So given the fact that my life has been overtaken by seminary, I suspect that at least one blog post a week (for the next while) will pertain to my studies. But I'm gonna do my best to write at least one non-school-related post each week; I promise. 

Wednesday, September 10, 2014


Well, friends, it seems most of my writing energy is going into my course work! The sad thing is, I really have a lot I want to share with you, but I am simply not finding enough hours in the day. This has been a bit of a busier week for a couple of reasons. One, my main squeeze in the States, which means it's all up to me to keep the home fires burning. Chan is pitching in where he can, but he is swamped himself! Second, I've been teaching hermeneutics every morning this week to a group of budding French preachers, which leaves only the afternoons to get everything else done. Third, I'm trying to get a bit ahead in my studies so that I can steal away to Paris for the weekend. My sister is going to be there for just a couple of days, and I want to get to see her!

All of that to say, blogging is on the back-burner this week!

Oh, but if I had time to blog I'd wax poetically about one of the apostles' prayers in the book of Acts, I whine about a certain ecclesiology textbook (it's not that I can't understand it, it's that I can't understand why the author says things in such complicated ways!), I'd share some photos from David and Graham's trip to Montana, or I'd tell you about some of the things that are getting discussed in my classes.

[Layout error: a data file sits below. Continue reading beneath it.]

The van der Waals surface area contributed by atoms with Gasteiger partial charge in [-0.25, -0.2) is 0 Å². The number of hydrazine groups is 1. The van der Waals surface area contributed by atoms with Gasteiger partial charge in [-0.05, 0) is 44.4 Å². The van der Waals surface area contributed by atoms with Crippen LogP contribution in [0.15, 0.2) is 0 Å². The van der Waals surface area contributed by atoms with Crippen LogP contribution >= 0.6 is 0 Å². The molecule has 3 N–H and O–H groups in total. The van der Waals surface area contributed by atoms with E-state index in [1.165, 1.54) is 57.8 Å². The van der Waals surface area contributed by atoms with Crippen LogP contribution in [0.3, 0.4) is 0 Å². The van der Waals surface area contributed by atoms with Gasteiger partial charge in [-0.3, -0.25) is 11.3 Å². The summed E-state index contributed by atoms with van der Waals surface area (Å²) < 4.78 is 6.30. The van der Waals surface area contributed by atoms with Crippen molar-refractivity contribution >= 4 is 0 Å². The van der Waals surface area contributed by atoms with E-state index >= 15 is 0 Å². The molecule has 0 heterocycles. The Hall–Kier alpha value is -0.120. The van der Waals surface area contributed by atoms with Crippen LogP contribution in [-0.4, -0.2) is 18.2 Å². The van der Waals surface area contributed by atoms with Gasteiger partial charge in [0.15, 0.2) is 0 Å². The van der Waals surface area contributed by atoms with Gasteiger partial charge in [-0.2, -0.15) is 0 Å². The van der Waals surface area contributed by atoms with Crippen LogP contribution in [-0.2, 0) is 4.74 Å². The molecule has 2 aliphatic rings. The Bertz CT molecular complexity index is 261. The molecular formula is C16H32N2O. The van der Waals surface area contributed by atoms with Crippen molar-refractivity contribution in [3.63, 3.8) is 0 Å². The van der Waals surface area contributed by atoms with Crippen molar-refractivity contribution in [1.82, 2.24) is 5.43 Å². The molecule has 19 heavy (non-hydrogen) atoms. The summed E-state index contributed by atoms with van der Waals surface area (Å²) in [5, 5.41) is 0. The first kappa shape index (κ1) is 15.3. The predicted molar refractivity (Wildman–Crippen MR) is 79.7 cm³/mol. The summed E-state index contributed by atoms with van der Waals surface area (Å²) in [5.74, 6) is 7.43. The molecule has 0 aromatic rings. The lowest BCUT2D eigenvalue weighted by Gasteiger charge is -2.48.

Alas, I've got to get back to my reading Not that reading is a chore! Oh no. I'm loving every minute of it.

Sunday, September 7, 2014

Seminary Week 1

Ooooh là là.

I love seminary.

I love it so much I could marry it. Except I'm already married.

But with David and Graham in the States and Chandler back in school, seminary sort of feels like my one constant companion. Well, I mean seminary and Jesus, of course. And not necessarily in that order.

Since this was the first week, the course load was fairly light, but I still used all of the time that I had allotted for my studies. This enabled me to get a little ahead on some of my reading, which will help me to keep my head above water during those weeks when both school and ministry are full time endeavors.

Three out of four of the assigned books that I began reading this week are books that I would have read for pleasure. The fourth book, which is an overview of Ecclesiology, is a bit more technical and uses big ten-dollar words. Nevertheless, I find the content interesting and I am definitely learning from it.